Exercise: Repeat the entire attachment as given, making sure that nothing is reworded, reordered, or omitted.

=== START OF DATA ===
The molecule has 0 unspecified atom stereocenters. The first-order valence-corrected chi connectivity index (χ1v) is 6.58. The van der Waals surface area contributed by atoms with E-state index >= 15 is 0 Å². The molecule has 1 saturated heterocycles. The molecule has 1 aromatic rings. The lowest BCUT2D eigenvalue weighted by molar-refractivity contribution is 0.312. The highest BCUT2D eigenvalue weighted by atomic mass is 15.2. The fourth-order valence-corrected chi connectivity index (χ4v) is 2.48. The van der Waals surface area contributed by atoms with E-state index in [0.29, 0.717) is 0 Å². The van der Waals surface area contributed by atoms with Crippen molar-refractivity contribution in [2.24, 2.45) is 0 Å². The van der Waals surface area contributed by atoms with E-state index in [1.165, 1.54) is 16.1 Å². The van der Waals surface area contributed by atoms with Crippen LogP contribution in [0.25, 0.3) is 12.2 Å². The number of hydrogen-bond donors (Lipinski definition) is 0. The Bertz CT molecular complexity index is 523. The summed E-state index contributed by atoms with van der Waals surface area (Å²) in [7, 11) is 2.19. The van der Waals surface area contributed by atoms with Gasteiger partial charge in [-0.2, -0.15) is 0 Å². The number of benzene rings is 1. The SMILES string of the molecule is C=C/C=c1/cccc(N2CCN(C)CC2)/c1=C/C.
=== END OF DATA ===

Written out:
The molecule has 0 unspecified atom stereocenters. The first-order valence-corrected chi connectivity index (χ1v) is 6.58. The van der Waals surface area contributed by atoms with E-state index >= 15 is 0 Å². The molecule has 1 saturated heterocycles. The molecule has 1 aromatic rings. The lowest BCUT2D eigenvalue weighted by molar-refractivity contribution is 0.312. The highest BCUT2D eigenvalue weighted by atomic mass is 15.2. The fourth-order valence-corrected chi connectivity index (χ4v) is 2.48. The van der Waals surface area contributed by atoms with E-state index in [0.29, 0.717) is 0 Å². The van der Waals surface area contributed by atoms with Crippen molar-refractivity contribution in [2.24, 2.45) is 0 Å². The van der Waals surface area contributed by atoms with E-state index in [1.165, 1.54) is 16.1 Å². The van der Waals surface area contributed by atoms with Crippen LogP contribution in [0.25, 0.3) is 12.2 Å². The number of hydrogen-bond donors (Lipinski definition) is 0. The Bertz CT molecular complexity index is 523. The summed E-state index contributed by atoms with van der Waals surface area (Å²) in [7, 11) is 2.19. The van der Waals surface area contributed by atoms with Gasteiger partial charge in [-0.2, -0.15) is 0 Å². The number of benzene rings is 1. The SMILES string of the molecule is C=C/C=c1/cccc(N2CCN(C)CC2)/c1=C/C.